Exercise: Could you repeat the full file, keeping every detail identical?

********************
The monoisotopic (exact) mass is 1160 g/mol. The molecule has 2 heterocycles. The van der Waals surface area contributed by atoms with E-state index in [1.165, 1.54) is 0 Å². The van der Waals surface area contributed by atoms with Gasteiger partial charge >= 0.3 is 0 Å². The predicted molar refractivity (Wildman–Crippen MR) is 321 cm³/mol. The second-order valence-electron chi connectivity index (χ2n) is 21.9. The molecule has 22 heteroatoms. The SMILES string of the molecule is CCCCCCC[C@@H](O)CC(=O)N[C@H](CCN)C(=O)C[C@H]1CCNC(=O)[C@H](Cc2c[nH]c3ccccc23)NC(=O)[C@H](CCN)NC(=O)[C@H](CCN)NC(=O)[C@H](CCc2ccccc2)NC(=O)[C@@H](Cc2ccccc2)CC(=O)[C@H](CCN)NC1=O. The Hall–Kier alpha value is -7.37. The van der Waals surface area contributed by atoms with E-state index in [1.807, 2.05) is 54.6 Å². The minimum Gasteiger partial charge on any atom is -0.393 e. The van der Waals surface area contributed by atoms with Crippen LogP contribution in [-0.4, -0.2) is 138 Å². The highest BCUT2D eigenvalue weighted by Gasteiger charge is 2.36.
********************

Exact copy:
The monoisotopic (exact) mass is 1160 g/mol. The molecule has 2 heterocycles. The van der Waals surface area contributed by atoms with E-state index in [1.165, 1.54) is 0 Å². The van der Waals surface area contributed by atoms with Gasteiger partial charge >= 0.3 is 0 Å². The predicted molar refractivity (Wildman–Crippen MR) is 321 cm³/mol. The second-order valence-electron chi connectivity index (χ2n) is 21.9. The molecule has 22 heteroatoms. The SMILES string of the molecule is CCCCCCC[C@@H](O)CC(=O)N[C@H](CCN)C(=O)C[C@H]1CCNC(=O)[C@H](Cc2c[nH]c3ccccc23)NC(=O)[C@H](CCN)NC(=O)[C@H](CCN)NC(=O)[C@H](CCc2ccccc2)NC(=O)[C@@H](Cc2ccccc2)CC(=O)[C@H](CCN)NC1=O. The Hall–Kier alpha value is -7.37. The van der Waals surface area contributed by atoms with E-state index in [1.807, 2.05) is 54.6 Å². The minimum Gasteiger partial charge on any atom is -0.393 e. The van der Waals surface area contributed by atoms with Crippen LogP contribution in [-0.4, -0.2) is 138 Å². The highest BCUT2D eigenvalue weighted by Gasteiger charge is 2.36.